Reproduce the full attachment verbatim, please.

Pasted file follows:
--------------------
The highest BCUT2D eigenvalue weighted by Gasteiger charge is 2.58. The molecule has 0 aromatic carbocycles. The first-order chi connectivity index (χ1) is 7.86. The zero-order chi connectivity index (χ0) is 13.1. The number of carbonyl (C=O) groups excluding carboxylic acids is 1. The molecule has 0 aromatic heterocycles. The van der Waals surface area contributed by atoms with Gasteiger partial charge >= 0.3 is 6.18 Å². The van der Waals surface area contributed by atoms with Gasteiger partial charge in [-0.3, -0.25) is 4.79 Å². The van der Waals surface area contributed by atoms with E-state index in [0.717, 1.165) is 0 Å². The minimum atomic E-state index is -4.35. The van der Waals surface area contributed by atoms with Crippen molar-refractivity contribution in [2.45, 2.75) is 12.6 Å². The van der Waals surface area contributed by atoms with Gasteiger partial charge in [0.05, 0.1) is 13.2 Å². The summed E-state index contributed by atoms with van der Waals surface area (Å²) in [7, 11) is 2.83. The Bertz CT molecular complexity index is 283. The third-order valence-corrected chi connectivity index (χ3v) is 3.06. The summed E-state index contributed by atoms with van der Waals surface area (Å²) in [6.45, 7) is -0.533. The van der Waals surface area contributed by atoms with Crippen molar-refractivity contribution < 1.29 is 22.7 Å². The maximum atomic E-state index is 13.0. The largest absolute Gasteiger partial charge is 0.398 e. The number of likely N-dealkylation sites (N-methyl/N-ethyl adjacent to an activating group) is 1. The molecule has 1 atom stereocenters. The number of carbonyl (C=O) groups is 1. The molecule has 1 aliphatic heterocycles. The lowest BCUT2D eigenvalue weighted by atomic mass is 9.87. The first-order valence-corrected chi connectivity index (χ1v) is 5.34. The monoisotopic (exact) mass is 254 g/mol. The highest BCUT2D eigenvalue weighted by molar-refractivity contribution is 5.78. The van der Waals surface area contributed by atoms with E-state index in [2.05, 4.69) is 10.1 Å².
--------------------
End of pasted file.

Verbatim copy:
The highest BCUT2D eigenvalue weighted by Gasteiger charge is 2.58. The molecule has 0 aromatic carbocycles. The first-order chi connectivity index (χ1) is 7.86. The zero-order chi connectivity index (χ0) is 13.1. The number of carbonyl (C=O) groups excluding carboxylic acids is 1. The molecule has 0 aromatic heterocycles. The van der Waals surface area contributed by atoms with Gasteiger partial charge >= 0.3 is 6.18 Å². The van der Waals surface area contributed by atoms with Gasteiger partial charge in [-0.3, -0.25) is 4.79 Å². The van der Waals surface area contributed by atoms with E-state index in [0.717, 1.165) is 0 Å². The minimum atomic E-state index is -4.35. The van der Waals surface area contributed by atoms with Crippen molar-refractivity contribution in [2.45, 2.75) is 12.6 Å². The van der Waals surface area contributed by atoms with Gasteiger partial charge in [0.05, 0.1) is 13.2 Å². The summed E-state index contributed by atoms with van der Waals surface area (Å²) in [7, 11) is 2.83. The Bertz CT molecular complexity index is 283. The third-order valence-corrected chi connectivity index (χ3v) is 3.06. The summed E-state index contributed by atoms with van der Waals surface area (Å²) in [6.45, 7) is -0.533. The van der Waals surface area contributed by atoms with Crippen molar-refractivity contribution < 1.29 is 22.7 Å². The maximum atomic E-state index is 13.0. The largest absolute Gasteiger partial charge is 0.398 e. The number of likely N-dealkylation sites (N-methyl/N-ethyl adjacent to an activating group) is 1. The molecule has 1 atom stereocenters. The number of carbonyl (C=O) groups is 1. The molecule has 1 aliphatic heterocycles. The lowest BCUT2D eigenvalue weighted by atomic mass is 9.87. The first-order valence-corrected chi connectivity index (χ1v) is 5.34. The monoisotopic (exact) mass is 254 g/mol. The highest BCUT2D eigenvalue weighted by molar-refractivity contribution is 5.78. The van der Waals surface area contributed by atoms with E-state index in [2.05, 4.69) is 10.1 Å².